Scientists have found a way to unboil an egg – and the discovery could lead to cost reductions in cancer treatments, food production advancements and other areas of research. The process, developed by University of California and Australian chemists, can turn a hard boiled egg white back into liquid form. And while that might seem like just a cool trick, it’s really a fun way to show the revolutionary process the chemists have developed that can ‘untangle’ protein molecules.

unboiled egg, scientists unboil an egg, uc irvine chemists, egg unboiling process, cancer drugs, cancer treatments, protein unraveling, protein untangling

“It’s not so much that we’re interested in processing the eggs; that’s just demonstrating how powerful this process is,” Professor Gregory Weiss, a biochemist at UC Irvine, said. “The real problem is there are lots of cases of gummy proteins that you spend way too much time scraping off your test tubes, and you want some means of recovering that material.”

As soon as an egg is boiled, its proteins are tangled together and form a solid mass. But the chemists discovered that adding urea to the egg, the proteins can be untangled. They boil the eggs for 20 minutes at a temperature of 194 degrees F, then add urea to to recreate a clear protein found in the egg called a lysozyme. The urea then “chews” away at the protein, turning the solid into a liquid.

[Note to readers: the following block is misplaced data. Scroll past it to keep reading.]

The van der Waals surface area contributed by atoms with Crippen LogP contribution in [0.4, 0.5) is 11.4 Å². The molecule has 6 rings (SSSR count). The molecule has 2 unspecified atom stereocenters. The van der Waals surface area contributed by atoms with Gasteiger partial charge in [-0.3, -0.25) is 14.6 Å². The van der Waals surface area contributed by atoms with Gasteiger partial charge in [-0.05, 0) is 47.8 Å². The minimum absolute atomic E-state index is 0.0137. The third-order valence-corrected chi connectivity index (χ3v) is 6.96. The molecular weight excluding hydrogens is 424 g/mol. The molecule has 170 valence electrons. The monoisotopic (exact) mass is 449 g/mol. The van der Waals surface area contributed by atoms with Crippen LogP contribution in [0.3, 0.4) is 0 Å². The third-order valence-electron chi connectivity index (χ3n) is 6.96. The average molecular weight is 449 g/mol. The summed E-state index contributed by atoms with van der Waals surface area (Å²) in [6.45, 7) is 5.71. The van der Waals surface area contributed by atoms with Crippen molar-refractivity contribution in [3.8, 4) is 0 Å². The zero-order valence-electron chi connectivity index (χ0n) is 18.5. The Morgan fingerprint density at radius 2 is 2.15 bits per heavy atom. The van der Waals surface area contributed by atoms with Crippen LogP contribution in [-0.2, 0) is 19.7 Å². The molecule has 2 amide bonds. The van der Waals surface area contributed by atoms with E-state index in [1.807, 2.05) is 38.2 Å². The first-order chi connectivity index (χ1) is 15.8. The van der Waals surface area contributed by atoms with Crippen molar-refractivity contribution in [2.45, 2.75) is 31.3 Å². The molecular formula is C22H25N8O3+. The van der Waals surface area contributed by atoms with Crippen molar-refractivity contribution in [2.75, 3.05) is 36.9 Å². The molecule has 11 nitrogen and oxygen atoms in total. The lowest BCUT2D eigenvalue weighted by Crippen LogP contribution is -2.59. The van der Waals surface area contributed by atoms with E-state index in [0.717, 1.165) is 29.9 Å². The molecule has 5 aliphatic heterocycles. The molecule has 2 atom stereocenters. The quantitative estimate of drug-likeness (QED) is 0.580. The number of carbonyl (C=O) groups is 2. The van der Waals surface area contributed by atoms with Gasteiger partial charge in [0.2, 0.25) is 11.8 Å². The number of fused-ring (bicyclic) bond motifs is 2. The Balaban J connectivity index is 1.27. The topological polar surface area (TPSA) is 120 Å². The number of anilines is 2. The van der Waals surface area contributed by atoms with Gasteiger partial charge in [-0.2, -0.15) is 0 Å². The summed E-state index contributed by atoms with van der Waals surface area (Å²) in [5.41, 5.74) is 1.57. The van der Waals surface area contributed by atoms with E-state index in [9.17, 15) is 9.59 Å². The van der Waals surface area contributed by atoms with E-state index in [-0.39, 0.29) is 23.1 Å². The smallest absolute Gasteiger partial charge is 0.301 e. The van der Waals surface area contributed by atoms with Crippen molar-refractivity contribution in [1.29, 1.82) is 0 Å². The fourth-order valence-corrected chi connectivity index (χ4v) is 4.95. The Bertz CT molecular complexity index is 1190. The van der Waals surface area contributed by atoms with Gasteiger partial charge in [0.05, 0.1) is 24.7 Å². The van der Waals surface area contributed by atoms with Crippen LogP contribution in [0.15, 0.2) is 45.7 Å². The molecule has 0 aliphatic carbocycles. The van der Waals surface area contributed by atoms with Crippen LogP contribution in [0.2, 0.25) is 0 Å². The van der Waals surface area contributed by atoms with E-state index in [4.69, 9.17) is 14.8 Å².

RELATED: Chemists develop ultra-efficient carbon capturing crystals

The protein pieces are still “balled up” at this point, so the pieces are placed in a vortex fluid device—a high-powered machine located at South Australia’s Flinders University. “Shear stress within thin, microfluidic films is applied to those tiny pieces, forcing them back into untangled, proper form,” notes

Pharmaceutical companies, for example, “currently create cancer antibodies in expensive hamster ovary cells that do not often misfold proteins. The ability to quickly and cheaply re-form common proteins from yeast or E. coli bacteria could potentially streamline protein manufacturing and make cancer treatments more affordable. Industrial cheese makers, farmers and others who use recombinant proteins could also achieve more bang for their buck.”

The University of California Irvine has filed for a patent for their new method and is working with commercial entities to bring this discovery into the mainstream.


Photos by UC Irvine and Flickr/Ritish Man Tamrakar